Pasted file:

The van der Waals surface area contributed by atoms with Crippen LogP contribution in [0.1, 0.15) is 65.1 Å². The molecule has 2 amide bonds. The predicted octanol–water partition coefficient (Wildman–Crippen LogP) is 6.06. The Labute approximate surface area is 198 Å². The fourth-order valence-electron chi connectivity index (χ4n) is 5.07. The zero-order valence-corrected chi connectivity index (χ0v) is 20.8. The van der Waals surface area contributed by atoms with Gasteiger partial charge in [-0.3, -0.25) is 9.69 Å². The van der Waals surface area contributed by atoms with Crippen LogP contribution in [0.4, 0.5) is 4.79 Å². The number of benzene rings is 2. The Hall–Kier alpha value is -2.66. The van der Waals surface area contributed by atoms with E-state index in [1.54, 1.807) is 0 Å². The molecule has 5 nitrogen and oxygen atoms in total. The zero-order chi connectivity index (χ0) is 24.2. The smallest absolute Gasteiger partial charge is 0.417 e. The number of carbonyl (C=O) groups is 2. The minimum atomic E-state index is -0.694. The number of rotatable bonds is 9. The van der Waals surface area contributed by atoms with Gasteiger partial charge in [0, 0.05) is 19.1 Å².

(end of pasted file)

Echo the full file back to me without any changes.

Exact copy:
The van der Waals surface area contributed by atoms with Crippen LogP contribution in [0.1, 0.15) is 65.1 Å². The molecule has 2 amide bonds. The predicted octanol–water partition coefficient (Wildman–Crippen LogP) is 6.06. The Labute approximate surface area is 198 Å². The fourth-order valence-electron chi connectivity index (χ4n) is 5.07. The zero-order valence-corrected chi connectivity index (χ0v) is 20.8. The van der Waals surface area contributed by atoms with Gasteiger partial charge in [-0.3, -0.25) is 9.69 Å². The van der Waals surface area contributed by atoms with Crippen LogP contribution in [0.4, 0.5) is 4.79 Å². The number of benzene rings is 2. The Hall–Kier alpha value is -2.66. The van der Waals surface area contributed by atoms with E-state index in [1.54, 1.807) is 0 Å². The molecule has 5 nitrogen and oxygen atoms in total. The zero-order chi connectivity index (χ0) is 24.2. The smallest absolute Gasteiger partial charge is 0.417 e. The number of carbonyl (C=O) groups is 2. The minimum atomic E-state index is -0.694. The number of rotatable bonds is 9. The van der Waals surface area contributed by atoms with Gasteiger partial charge in [0, 0.05) is 19.1 Å².